Nethinim (or Netinim, or Nathinites or Nathineans) (Hebrew: הַנְּתִינִים, Modern {{{2}}} Tiberian {{{3}}}, "the given ones") was the name given to the Temple assistants in ancient Jerusalem. The term was applied originally in the Book of Joshua (where it is found in its verbal form) to the Gibeonites who converted during the time of Joshua, later in the Book of Ezra they include the Avdei Shlomo ("Servants of Solomon") the descendants of the remnant of the Canaanite people in the land.



The noun occurs 18 times in the Masoretic Text of the Hebrew Bible, once in 1 Chronicles 9, then the remainder in Ezra and Nehemiah, and always in the plural.[1] (Ezra 2:70; 7:7, 24; 8:17, 20; Neh 3:26; 7:46, 60, 73; 10:29). Lexicons generally regard Netinim as derived from the semitic root N-T-N, "to give."[2]

Translations and spellings

In English Nethinim is one of several Hebrew words which are transliterated rather than translated in the King James Version (1611), although incorrectly as "Nethinims" duplicating the Hebrew plural -im with an additional and redundant English -s. It is also the most common academic spelling. Netinim occurs as a transcription in The spelling Nathinites is found in the Douay-Rheims Version and consequently in the Catholic Encyclopedia (1911) article "Nathinites."

In Greek the Septuagint renders the with graecicized οἱ Ναθιναῖοι, hoi Nathinaioi "the Nathinites" (Ezra 2:43; Neh 11:3), transliterated ναθινιν (Ezra 2:58); and on only one occasion, translated into Greek - as οἱ δεδομένοι hoi dedoménoi, "the given ones" (1 Chron 9:2). Josephus renders the term as ἰερόδουλοι ierodouloi "temple servants" (Antiquities of the Jews, 11.1. 6). The Vulgate has Latin: Nathinæi). In Syriac the Peshitta follows the Hebrew, except that 1 Chron. 9 renders netinim with Syriac geyora pl., equivalent of Hebrew gerim. [3]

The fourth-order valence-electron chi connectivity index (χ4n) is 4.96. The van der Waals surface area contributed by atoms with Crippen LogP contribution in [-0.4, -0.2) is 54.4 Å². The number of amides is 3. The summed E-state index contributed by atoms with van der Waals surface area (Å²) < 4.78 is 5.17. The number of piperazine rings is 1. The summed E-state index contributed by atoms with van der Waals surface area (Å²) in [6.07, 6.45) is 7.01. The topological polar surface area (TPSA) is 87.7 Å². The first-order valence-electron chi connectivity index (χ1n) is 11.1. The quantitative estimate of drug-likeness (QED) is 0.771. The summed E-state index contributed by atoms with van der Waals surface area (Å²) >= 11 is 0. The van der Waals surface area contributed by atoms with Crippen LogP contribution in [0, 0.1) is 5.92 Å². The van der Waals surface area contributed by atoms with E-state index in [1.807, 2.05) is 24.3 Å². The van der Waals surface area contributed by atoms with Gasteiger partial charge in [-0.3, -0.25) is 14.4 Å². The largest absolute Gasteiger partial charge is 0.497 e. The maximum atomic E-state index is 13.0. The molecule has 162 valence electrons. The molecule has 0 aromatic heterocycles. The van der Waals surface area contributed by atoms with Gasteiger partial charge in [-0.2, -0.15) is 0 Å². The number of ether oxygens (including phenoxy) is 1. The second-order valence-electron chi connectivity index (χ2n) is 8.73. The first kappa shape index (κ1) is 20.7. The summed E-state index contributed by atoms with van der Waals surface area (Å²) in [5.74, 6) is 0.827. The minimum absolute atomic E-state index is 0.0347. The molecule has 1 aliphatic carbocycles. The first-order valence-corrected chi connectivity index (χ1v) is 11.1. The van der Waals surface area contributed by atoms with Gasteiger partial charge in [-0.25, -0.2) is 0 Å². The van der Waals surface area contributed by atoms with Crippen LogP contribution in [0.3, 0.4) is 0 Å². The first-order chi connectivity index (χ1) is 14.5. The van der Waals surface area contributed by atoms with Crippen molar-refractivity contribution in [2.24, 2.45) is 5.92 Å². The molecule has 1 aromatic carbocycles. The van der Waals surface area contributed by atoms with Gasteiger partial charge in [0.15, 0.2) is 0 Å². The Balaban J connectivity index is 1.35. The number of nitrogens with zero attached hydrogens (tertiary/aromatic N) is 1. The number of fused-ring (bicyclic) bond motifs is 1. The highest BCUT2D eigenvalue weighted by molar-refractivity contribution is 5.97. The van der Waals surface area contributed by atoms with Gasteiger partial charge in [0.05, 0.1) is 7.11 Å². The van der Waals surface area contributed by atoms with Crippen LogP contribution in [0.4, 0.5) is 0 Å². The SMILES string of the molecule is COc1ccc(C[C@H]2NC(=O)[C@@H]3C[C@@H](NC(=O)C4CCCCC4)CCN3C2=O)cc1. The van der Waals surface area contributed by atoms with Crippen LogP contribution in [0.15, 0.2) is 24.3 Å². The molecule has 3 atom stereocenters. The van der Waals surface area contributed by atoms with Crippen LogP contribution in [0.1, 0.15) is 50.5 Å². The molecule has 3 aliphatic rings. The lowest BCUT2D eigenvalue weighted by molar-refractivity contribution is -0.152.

Hebrew Bible

The Nethinim are mentioned at the return from the Exile and particularly enumerated in Ezra 2 and Neh 7 The original form of the name was Nethunim, as in the Khetib (consonantal reading) of Ezra 8:17 (cf. Numbers 3:9), and means "given" or "dedicated," i.e. to the temple. The Talmud has also the singular form Nathin. In all, 612 Nethinim came back from the Exile and were lodged near the "House of the Nethinim " at Ophel, towards the east wall of Jerusalem so as to be near the Temple, where they served under the Levites and were free of all tolls, from which they must have been supported. It is mentioned that they had been ordered by David and the princes to serve the Levites (Ezra 8:20).

Notwithstanding their sacred service, the Nethinim are placed in tables of precedence below mamzerim[4] and in the Mishna[5] it is stated that the prohibition against intermarriage with the Moabites, Ammonites, Egyptians and Edomites, though given in the Bible, only applied for a certain number of generations or did not apply at all to their daughters, but, it is added, "Mamzerim and Nethinim are prohibited (to marry Israelites), and this prohibition is perpetual and applies both to males and females."

A large majority of the names of the parents mentioned seem to be feminine in form or meaning, and suggest that the Nethinim could not trace back to any definite paternity; and this is confirmed by the fact that the lists are followed by the enumeration of those who could not "show their father's house" (Ezra 2:60; Neh 7:62).

Second Temple era documents



Jehovah's Witnesses

Jehovah's Witnesses publications apply the term "Nethinim" to modern Christian elders serving in positions of responsibility immediately under the oversight of their Governing Body.[7] Whereas they consider Governing Body members and other "anointed" Witnesses to be members of "the Israel of God" and "really Israel",[8] the vast majority of Witnesses consider themselves personally associated with but not members of "spiritual Israel".[9]


  1. ^ Strong's Concordance entry